Yes, that is an excellent description of the limitations of standard lasers
on SLA machines and other RP processes. What you are seeing is the effect
of the fact that the lasers image a line with a minimum width of .010" to
.017", depending on the system, power and tuning. And in the case of SLA
machines, 3D Systems knows that this limitation exists so in the Lightyear
software the slice algorithm actually leaves off any of these little
features during the slicing process. There is an option, called SFP (for
Small Feature Preservation) that you can select on Lightyear to cause it to
retain these little features, but since the laser's line width is fixed, the
features will not build accurately.
There is a better solution, however, if you regularly build parts with small
features or if you have embedded text that you would like to be crisp and
accurate. Small spot lasers are available for SLA machines (I don't know if
they are available for SLS) that reduce the line width to .003" to .004".
This allows much smaller features to be built accurately and provides parts
with crisp, sharp edges. At FineLine Prototyping we specialize in this very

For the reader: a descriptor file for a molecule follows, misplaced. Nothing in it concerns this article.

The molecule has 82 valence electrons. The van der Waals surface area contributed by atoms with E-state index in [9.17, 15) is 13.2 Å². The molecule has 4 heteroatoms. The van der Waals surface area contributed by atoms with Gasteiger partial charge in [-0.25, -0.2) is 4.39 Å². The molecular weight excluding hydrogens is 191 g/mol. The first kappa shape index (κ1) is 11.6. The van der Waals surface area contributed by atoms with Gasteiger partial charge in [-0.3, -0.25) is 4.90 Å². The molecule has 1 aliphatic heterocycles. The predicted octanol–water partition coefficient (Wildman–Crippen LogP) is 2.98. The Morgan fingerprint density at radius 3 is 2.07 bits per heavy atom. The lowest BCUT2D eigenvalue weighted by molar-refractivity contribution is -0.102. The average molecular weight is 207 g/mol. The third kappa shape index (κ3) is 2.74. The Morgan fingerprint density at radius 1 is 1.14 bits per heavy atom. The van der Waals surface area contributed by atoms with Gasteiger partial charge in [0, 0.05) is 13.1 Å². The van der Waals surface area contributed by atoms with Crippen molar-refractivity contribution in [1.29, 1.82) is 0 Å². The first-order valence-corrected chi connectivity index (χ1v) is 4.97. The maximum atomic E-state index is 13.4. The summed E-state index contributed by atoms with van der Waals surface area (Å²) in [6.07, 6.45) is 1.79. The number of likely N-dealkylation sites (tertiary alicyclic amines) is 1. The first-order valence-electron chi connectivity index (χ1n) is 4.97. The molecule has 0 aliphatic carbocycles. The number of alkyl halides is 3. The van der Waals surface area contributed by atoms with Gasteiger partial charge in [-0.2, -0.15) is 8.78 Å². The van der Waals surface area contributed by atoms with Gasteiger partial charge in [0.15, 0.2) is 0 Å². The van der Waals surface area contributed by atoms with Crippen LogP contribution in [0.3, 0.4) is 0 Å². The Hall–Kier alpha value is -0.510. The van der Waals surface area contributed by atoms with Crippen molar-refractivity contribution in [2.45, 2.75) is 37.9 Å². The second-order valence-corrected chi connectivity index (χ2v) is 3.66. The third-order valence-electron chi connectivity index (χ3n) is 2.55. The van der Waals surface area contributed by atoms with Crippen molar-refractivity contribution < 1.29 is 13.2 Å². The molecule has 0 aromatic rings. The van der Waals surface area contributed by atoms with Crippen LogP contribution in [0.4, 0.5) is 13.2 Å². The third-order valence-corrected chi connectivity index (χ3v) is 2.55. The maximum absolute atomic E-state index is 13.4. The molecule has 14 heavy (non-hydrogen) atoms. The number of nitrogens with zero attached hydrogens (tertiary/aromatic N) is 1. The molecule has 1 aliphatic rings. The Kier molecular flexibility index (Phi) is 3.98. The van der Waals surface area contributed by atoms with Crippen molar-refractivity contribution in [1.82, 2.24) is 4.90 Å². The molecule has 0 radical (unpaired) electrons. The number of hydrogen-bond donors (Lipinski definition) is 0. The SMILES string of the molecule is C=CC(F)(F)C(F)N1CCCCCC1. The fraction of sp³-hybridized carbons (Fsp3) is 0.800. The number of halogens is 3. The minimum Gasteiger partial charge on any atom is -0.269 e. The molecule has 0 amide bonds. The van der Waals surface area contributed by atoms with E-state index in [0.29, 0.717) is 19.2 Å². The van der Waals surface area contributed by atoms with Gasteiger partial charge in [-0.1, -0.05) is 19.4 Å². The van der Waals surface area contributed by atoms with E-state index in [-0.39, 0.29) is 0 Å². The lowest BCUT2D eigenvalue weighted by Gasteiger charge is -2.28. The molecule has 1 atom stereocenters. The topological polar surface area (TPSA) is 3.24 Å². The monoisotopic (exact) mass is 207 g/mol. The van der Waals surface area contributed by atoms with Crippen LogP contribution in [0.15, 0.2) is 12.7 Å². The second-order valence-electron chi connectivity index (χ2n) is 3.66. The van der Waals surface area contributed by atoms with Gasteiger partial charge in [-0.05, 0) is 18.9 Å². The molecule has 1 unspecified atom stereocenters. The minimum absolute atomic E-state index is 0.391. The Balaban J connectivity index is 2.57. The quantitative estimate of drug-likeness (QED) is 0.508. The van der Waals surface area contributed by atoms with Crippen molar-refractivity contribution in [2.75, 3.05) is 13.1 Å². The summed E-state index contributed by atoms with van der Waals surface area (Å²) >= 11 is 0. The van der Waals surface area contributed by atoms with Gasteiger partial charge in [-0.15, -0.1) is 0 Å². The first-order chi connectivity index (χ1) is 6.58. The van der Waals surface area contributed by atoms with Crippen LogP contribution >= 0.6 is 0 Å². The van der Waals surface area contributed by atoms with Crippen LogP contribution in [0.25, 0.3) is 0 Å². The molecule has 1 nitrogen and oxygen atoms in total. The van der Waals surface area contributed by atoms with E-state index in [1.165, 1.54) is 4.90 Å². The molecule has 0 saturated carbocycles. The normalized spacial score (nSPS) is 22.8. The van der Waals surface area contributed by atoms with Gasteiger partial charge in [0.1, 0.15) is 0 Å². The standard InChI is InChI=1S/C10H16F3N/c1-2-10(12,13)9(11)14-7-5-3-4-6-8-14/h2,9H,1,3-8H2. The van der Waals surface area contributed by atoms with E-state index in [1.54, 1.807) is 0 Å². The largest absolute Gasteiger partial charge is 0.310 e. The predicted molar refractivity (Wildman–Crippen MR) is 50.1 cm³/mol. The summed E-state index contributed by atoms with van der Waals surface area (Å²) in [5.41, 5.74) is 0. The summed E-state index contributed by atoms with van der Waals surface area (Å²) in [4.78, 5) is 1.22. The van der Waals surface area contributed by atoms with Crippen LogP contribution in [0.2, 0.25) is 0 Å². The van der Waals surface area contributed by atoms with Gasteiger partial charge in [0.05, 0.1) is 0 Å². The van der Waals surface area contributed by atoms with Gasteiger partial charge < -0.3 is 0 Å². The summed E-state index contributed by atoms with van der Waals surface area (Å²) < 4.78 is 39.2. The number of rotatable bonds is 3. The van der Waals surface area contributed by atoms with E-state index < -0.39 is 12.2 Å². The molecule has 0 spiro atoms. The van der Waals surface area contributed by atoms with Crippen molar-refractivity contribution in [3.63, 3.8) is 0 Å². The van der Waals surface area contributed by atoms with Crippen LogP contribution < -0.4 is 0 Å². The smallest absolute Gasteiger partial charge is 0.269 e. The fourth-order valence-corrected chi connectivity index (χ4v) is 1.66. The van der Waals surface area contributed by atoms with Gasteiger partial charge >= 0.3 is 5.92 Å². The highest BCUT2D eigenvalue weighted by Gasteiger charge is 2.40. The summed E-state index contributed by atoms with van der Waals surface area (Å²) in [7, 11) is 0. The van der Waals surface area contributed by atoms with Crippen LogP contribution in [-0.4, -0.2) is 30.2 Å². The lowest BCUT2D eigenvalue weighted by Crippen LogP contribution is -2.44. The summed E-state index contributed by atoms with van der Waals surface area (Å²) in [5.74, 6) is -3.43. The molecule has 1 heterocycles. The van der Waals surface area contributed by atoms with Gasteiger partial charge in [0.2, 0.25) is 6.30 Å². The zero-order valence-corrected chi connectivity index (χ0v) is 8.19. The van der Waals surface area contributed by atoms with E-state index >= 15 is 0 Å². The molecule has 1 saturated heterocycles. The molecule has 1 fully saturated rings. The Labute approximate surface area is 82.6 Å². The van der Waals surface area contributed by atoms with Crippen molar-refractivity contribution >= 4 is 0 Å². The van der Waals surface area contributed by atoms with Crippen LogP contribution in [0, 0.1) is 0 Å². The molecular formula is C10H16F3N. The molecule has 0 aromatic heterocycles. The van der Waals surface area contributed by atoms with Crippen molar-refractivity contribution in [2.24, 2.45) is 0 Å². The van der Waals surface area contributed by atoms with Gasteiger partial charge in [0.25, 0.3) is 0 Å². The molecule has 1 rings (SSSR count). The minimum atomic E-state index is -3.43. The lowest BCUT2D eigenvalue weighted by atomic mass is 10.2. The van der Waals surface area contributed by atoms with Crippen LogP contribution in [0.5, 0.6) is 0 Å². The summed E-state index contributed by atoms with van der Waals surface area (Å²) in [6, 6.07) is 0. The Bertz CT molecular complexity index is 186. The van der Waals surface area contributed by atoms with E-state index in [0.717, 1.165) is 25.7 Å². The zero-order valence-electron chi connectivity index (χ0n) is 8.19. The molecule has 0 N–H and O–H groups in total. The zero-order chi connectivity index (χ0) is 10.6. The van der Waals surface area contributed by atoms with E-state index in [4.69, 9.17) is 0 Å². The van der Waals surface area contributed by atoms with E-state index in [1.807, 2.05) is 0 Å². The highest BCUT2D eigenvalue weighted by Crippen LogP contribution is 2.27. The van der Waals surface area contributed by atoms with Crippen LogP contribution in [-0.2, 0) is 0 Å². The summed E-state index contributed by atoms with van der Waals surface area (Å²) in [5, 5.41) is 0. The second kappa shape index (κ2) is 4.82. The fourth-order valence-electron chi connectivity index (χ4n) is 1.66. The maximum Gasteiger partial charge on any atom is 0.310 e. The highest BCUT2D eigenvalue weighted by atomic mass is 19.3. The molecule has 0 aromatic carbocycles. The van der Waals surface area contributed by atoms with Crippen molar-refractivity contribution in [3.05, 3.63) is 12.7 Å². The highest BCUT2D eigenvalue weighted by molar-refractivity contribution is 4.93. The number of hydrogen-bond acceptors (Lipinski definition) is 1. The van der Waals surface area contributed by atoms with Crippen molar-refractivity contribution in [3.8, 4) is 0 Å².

type of SL part building, and it has proven very useful for medical device
manufacturers and electronics/consumer products makers.
If this interests you I would be happy to discuss it further.
FineLine Prototyping, Inc.
6300-130 Limousine DR
Raleigh, NC 27613
----- Original Message -----
From: "Glyn Churchman" <email@example.com>
To: "RP Mailing List, RP " <firstname.lastname@example.org>; "RPML (E-mail)"
Sent: Thursday, April 19, 2001 11:50 AM
Subject: Re: a concise description of a buildable RP file
> To add to Tom's good advice, the most common problem I see in files, after
> is fine details that will not build or details so fine that they fill in,
> fill in from lack of adequate spacing. This is common to debossed
lettering and logos and
> to ends of clips or any sharp, pointy details on parts.
> I know this varies greatly, but what I see, in general, is that anything
> width, may or may not be there in the final part. The same goes for
spaces that will or
> can fill in.
> For more information about the rp-ml, see http://ltk.hut.fi/rp-ml/
For more information about the rp-ml, see http://ltk.hut.fi/rp-ml/
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